Flu season packs a punch with a feverish pitch

By JAN LARSON McLAUGHLIN BG Independent News   This season’s flu strain is packing a punch and is showing no sign of giving up anytime soon. Though no “outbreaks” have been reported yet in Wood County, the flu has many local residents coughing, with fevers and headaches. On top of that, the H3N2 strain that is hitting throughout the U.S. also brings with it vomiting and diarrhea. “It’s a bad flu season, said Alex Aspacher, community outreach coordinator with the Wood County Health District. Part of the reason is that the H2N3 strain blanketing the country is resistant to the immunizations that many Americans got to ward off the flu. “The vaccine is a little less effective against that strain,” Aspacher said. Doctors’ offices and hospitals are required to report flu cases to the health district. As of last week, 38 Wood County residents had been hospitalized due to the flu. Public health officials realize there are many more local residents suffering from the flu who tough it out and do not seek medical care. No deaths have been reported in Wood County, though Lucas County has seen one child and three adults die from the flu this season. Those…


Volunteers stepping up to serve on MLK holiday

By DAVID DUPONT BG Independent News Martin Luther King Jr, Day is a holiday for people to step up and serve their community. Though the city’s King tribute scheduled Friday had to be canceled because of the winter storm, volunteers were out Saturday morning going door to door for the 10th annual Martin Luther King Jr. Day of Service “Can” vass Food Drive. Now coordinated by the Brown Bag Food Project, the drive helps stock the shelves for a number of area food pantries. (See related story  http://bgindependentmedia.org/volunteers-needed-to-help-mlk-day-of-service-food-drive-extend-its-reach/) Amy Jeffers, a Brown Bag board member, said as of the noon shift, 75 people had signed in. Groups of volunteers headed out into the northwest quadrant of the city to collect food stuffs. “We’ll move on from there,” Jeffers said. The table in the middle of Grounds for Thought, headquarters for the food drive, was filling up with spaghetti sauce, canned vegetables and more. “It’s been nice and steady,” she said. “It’s really starting to grow. … They’re really filling the bags.” The drive will extend throughout the city through Sunday. The cold weather is slowing progress some, but Jeffers said the amount collected is the same or more than last…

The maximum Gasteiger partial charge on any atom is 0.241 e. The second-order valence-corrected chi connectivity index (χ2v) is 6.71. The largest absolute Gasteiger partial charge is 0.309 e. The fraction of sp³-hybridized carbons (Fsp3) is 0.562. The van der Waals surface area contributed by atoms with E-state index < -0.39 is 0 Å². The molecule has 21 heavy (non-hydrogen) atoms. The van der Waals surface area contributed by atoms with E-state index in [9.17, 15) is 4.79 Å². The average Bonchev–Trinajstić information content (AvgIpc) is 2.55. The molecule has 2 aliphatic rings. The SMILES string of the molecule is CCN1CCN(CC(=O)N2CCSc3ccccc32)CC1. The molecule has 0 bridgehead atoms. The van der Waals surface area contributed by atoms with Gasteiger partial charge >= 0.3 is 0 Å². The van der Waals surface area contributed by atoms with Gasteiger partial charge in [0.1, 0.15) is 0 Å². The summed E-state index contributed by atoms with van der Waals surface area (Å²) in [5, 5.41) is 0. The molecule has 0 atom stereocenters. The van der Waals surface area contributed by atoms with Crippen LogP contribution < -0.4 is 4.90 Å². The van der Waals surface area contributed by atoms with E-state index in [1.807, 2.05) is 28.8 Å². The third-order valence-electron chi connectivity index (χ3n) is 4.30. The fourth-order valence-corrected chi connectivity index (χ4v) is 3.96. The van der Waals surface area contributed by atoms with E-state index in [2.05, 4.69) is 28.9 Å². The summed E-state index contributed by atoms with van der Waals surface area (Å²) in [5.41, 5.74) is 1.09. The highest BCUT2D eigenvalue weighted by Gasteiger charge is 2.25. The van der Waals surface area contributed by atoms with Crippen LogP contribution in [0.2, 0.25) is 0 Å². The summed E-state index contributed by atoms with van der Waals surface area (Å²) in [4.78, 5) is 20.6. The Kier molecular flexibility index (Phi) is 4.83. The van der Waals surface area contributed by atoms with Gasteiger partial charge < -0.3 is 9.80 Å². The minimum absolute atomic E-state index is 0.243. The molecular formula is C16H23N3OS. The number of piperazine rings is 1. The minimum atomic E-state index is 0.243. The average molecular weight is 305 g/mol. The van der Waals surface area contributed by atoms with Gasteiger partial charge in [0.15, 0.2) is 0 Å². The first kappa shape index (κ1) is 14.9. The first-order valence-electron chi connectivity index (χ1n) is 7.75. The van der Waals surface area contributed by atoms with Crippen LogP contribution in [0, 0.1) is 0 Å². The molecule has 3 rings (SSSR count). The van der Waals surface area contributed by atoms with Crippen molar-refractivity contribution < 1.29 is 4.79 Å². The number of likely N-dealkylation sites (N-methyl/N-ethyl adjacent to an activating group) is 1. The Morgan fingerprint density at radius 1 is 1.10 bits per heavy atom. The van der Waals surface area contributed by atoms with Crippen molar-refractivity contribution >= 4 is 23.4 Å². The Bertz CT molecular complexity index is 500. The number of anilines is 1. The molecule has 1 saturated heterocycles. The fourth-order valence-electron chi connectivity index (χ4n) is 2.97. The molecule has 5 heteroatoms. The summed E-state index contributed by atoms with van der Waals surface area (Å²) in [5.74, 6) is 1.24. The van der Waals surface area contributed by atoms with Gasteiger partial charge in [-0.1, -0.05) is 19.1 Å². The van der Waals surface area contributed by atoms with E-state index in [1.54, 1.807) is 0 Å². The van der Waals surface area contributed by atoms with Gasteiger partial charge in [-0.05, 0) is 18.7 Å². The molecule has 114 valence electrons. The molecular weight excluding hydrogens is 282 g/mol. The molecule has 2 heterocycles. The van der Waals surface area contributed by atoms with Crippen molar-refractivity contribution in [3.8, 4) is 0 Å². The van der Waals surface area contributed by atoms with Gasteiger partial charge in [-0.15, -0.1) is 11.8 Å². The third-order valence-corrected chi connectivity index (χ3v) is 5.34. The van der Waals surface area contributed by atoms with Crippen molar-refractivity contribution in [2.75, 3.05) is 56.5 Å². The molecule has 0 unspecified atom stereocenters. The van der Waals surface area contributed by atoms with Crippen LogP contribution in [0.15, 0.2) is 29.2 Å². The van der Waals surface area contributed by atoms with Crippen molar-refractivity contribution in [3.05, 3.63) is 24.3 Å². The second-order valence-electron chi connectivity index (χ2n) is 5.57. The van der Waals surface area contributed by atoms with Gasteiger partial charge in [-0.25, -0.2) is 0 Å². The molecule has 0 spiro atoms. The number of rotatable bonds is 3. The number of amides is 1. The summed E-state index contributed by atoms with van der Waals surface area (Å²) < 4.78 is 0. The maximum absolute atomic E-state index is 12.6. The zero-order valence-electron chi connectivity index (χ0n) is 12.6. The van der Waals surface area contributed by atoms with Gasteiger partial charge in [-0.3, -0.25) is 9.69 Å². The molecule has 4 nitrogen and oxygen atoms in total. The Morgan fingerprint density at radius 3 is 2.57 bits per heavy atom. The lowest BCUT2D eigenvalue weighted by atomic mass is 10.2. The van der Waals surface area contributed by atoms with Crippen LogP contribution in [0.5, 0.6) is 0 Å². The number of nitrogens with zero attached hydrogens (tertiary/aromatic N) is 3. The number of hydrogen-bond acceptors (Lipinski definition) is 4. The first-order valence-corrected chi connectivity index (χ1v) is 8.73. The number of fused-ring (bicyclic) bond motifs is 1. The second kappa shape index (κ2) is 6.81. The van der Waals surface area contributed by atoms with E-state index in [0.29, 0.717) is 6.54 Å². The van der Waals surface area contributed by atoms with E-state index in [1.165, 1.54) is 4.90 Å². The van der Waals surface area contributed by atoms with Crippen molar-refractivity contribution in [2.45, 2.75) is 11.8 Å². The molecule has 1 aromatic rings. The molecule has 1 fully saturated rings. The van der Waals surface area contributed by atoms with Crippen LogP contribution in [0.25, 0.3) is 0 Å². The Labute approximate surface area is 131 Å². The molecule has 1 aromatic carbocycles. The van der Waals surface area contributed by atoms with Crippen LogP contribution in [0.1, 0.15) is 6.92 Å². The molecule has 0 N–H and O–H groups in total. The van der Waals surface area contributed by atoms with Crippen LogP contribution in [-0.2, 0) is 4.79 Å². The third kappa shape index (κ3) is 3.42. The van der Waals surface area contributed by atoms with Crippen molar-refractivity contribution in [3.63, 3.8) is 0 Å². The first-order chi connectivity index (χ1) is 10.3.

Finding the recipe to cure food inspection issues

By JAN LARSON McLAUGHLIN BG Independent News   Though the Wood County Health District has the power to shut down restaurants, the preferred outcome is that food establishments clean up their acts instead. When health sanitarians come across restaurants with serious issues, many of the violations are corrected on the spot. To make sure the problems have been solved, repeat inspections are often conducted. “It’s based on the severity of the violations,” said Lana Glore, director of environmental services at the Wood County Health District. Inspectors are sticklers for food temperatures and other issues that can lead to public health risks. The sanitarians’ biggest tool is education. But if that doesn’t clear up the problems, then restaurant owners can be called in for administrative hearings at the health district office. If the violations are serious enough, an injunction or restraining order can be issued. “Ben has the right to order immediate closure,” Glore said of Ben Batey, the county health commissioner. “Our expectation is the food license holders are responsible for knowing the rules,” Glore said. “We hold that license owner responsible for training people.” But before any license is yanked, the sanitarians will make multiple attempts to educate the…


Kids’ Tech infects students with a love of science

By DAVID DUPONT BG Independent News Maybe it takes something creepy like a parasite that controls its host to hook children on science. That’s what Dr. Kelly Weinersmith, of Rice University, hopes when she presents “When Sci-Fi Comes to Life: Parasites that Control Host Behavior” at Kids’ Tech University @BGSU. The program for children, 9-12, will be presented at Bowling Green State University in four Saturday sessions, starting Feb. 3 and continuing through March 24, when Weinersmith will present. This is a way, she said, to show “students there’s all kinds of crazy stuff in nature, mind blowing stuff, and you can spend a lifetime asking interesting questions and let them know how much fun it is to be a scientist.” Kids’ Tech is open to 150 students. The cost is $90. For more information visit http://kidstechuniversity-bgsu.vbi.vt.edu/ “We want the children to feel that the study of science is something that they should consider, and that they can be comfortable in a university environment,” said Dr. Paul Morris, who adopted the program from one developed at Virginia Tech. The daylong sessions begin with presentations by the guest scientists in the morning. In the afternoon, the students assisted by BGSU graduate…